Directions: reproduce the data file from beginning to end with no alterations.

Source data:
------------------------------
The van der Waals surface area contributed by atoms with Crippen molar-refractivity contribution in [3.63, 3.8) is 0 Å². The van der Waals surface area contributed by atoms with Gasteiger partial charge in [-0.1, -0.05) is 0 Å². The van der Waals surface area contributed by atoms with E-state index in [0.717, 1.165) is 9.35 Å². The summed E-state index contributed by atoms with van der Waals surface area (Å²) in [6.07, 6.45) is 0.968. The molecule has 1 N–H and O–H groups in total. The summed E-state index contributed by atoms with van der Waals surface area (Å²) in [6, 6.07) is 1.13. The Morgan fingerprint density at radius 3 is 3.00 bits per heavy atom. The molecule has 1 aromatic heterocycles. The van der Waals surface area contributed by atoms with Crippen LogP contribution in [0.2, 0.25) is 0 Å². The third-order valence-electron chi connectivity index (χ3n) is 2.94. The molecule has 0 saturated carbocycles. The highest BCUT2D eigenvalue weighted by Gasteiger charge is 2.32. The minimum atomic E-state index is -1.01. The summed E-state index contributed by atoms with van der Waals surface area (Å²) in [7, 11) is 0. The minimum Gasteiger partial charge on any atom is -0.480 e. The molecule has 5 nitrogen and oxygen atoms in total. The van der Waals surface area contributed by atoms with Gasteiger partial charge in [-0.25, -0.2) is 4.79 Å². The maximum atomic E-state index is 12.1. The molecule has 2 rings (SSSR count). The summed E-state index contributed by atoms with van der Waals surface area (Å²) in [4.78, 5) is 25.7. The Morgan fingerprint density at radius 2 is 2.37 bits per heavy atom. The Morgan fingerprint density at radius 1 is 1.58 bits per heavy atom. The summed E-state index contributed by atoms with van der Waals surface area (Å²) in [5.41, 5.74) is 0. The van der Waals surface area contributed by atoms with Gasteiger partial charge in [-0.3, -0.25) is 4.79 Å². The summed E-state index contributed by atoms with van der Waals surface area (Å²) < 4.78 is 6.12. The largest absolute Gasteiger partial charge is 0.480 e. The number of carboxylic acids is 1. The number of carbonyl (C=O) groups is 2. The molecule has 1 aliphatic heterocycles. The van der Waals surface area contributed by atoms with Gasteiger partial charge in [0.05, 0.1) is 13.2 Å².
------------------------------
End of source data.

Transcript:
The van der Waals surface area contributed by atoms with Crippen molar-refractivity contribution in [3.63, 3.8) is 0 Å². The van der Waals surface area contributed by atoms with Gasteiger partial charge in [-0.1, -0.05) is 0 Å². The van der Waals surface area contributed by atoms with E-state index in [0.717, 1.165) is 9.35 Å². The summed E-state index contributed by atoms with van der Waals surface area (Å²) in [6.07, 6.45) is 0.968. The molecule has 1 N–H and O–H groups in total. The summed E-state index contributed by atoms with van der Waals surface area (Å²) in [6, 6.07) is 1.13. The Morgan fingerprint density at radius 3 is 3.00 bits per heavy atom. The molecule has 1 aromatic heterocycles. The van der Waals surface area contributed by atoms with Crippen LogP contribution in [0.2, 0.25) is 0 Å². The third-order valence-electron chi connectivity index (χ3n) is 2.94. The molecule has 0 saturated carbocycles. The highest BCUT2D eigenvalue weighted by Gasteiger charge is 2.32. The minimum atomic E-state index is -1.01. The summed E-state index contributed by atoms with van der Waals surface area (Å²) in [7, 11) is 0. The minimum Gasteiger partial charge on any atom is -0.480 e. The molecule has 5 nitrogen and oxygen atoms in total. The van der Waals surface area contributed by atoms with Gasteiger partial charge in [-0.25, -0.2) is 4.79 Å². The maximum atomic E-state index is 12.1. The molecule has 2 rings (SSSR count). The summed E-state index contributed by atoms with van der Waals surface area (Å²) in [4.78, 5) is 25.7. The Morgan fingerprint density at radius 2 is 2.37 bits per heavy atom. The Morgan fingerprint density at radius 1 is 1.58 bits per heavy atom. The summed E-state index contributed by atoms with van der Waals surface area (Å²) in [5.41, 5.74) is 0. The van der Waals surface area contributed by atoms with Gasteiger partial charge in [-0.3, -0.25) is 4.79 Å². The summed E-state index contributed by atoms with van der Waals surface area (Å²) < 4.78 is 6.12. The largest absolute Gasteiger partial charge is 0.480 e. The number of carboxylic acids is 1. The number of carbonyl (C=O) groups is 2. The molecule has 1 aliphatic heterocycles. The van der Waals surface area contributed by atoms with Gasteiger partial charge in [0.05, 0.1) is 13.2 Å².